Being Active in Social Media Means Admitting When You’re Wrong

Earlier this evening I wrote a blog about my frustrations in discovering the conversations happening around brands (my favorite TV shows, to be exact). I hit “Save Draft” in WordPress, then sat down to watch NCIS with my trusty iPad in tow. Mere minutes into the show I did a routine checkup on Hootsuite and discovered this from @McProulx: “Crunchgear’s @johnbiggs reviews 3 “Social TV” apps [Video]. A must watch for #TVnext peeps:

This one tweet basically negated my entire blog. And that’s what I love about this industry.

In my professional life, I’ve been told many times about the importance of knowing what you’re talking about, but I think the ability to admit when you’ve been wrong is way more important.  Some may say it’s bad form to blog about something you aren’t an authority on, but I strongly believe that it’s all part of the learning process. The ability to learn and be willing to change your opinion is crucial to adapting to unforeseen situations – which arise every day in the professional world.

So here I am, admitting that what I was about to publish was lacking in information. I’ve included the original blog below as a comparison and reinforcement to my main point: why aren’t networks making it painfully easy for viewers to engage on the second screen?

The tweet above links to an article that discusses an iPad app called, which I hadn’t heard of until tonight. I quickly downloaded the app and immediately fell in love – it’s what I’ve been looking for in terms social engagement around TV shows.

As it stands today, independent companies = social engagement #WIN. Networks = social engagement #FAIL.

I feel like the apps (Bones, Grey’s Anatomy) being developed by networks are missing out on a key aspect viewers are looking for: the ability to 1) SEE what other viewers are saying and 2) CONTRIBUTE to the conversation. I really expected more.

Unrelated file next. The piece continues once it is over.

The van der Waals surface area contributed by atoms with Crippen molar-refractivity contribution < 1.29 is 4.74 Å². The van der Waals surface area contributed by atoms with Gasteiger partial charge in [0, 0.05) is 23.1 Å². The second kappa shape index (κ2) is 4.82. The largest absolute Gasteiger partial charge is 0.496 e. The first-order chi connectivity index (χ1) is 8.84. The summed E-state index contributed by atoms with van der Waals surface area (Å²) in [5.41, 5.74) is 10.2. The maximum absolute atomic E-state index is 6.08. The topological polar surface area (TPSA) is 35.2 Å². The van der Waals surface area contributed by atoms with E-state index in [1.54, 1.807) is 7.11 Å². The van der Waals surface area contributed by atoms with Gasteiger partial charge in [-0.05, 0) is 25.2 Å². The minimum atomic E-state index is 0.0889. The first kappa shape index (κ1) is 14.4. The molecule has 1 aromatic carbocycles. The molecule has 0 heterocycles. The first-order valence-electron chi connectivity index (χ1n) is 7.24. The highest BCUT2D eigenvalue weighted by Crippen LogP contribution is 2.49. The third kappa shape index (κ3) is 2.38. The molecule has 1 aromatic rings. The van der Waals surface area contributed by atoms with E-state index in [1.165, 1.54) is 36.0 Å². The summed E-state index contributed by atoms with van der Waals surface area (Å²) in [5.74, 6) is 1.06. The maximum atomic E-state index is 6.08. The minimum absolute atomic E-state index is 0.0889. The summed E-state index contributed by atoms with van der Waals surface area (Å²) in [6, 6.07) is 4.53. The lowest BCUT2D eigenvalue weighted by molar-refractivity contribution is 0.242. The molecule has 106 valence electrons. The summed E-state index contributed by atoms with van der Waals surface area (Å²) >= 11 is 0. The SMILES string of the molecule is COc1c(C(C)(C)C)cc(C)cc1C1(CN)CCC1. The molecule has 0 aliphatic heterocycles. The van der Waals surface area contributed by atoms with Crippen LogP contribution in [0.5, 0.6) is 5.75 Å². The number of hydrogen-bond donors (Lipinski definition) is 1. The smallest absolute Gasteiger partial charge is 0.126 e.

Original Blog:

Hashtags have been on my mind lately. As I cultivate lists of people/brands/TV shows to watch, I find myself unsatisfied with the results.

I want to follow the discussions happening around brands that interest me, particularly with my favorite TV shows. I want to see what people are talking about, what they like or hate about the most recent episode, how they’re using the medium to interact with the networks, etc.

Twitter is great because it’s public and you can look into conversations you’d otherwise never have access to, but it’s been difficult to not only find the influencers and moderators, but the conversations themselves. Am I looking in the wrong places? Yeah, quite possibly. I’ll admit, I am learning new things every day about how to use Twitter for conversation discovery, but I feel like something’s missing and it’s not my fault.

An official Twitter feed only shows part of the picture. You can’t easily see @ replies or what people are saying about the brand if they aren’t using an obvious hashtag that you’re also tracking. And if you use Twitter at all, you know how random some of the hashtags can get. This leads me to what I think is a really obvious strategy in social media – establish an official hashtag for your brand – and use it. A lot. Until everyone else uses it too. Jimmy Fallon is a fabulous example of how to use hashtags for successful brand engagement. Though his hashtags change on a daily basis, it’s a key part to his show these days and people know to look out for it.

The hashtag must be identifiable and intuitive to your audience. Making it easy to aggregate comments and feedback is key to measuring social engagement. And isn’t measuring brand engagement the sexy new thing?

I’d hoped that iPad apps like the Bones companion or Grey’s Anatomy app would provide an excellent place for the brand conversations, but I was really disappointed in what these apps had to offer. Neither includes a Twitter feed or an easy “share this” option. If you want people to talk about your show, why wouldn’t you make it painfully easy?


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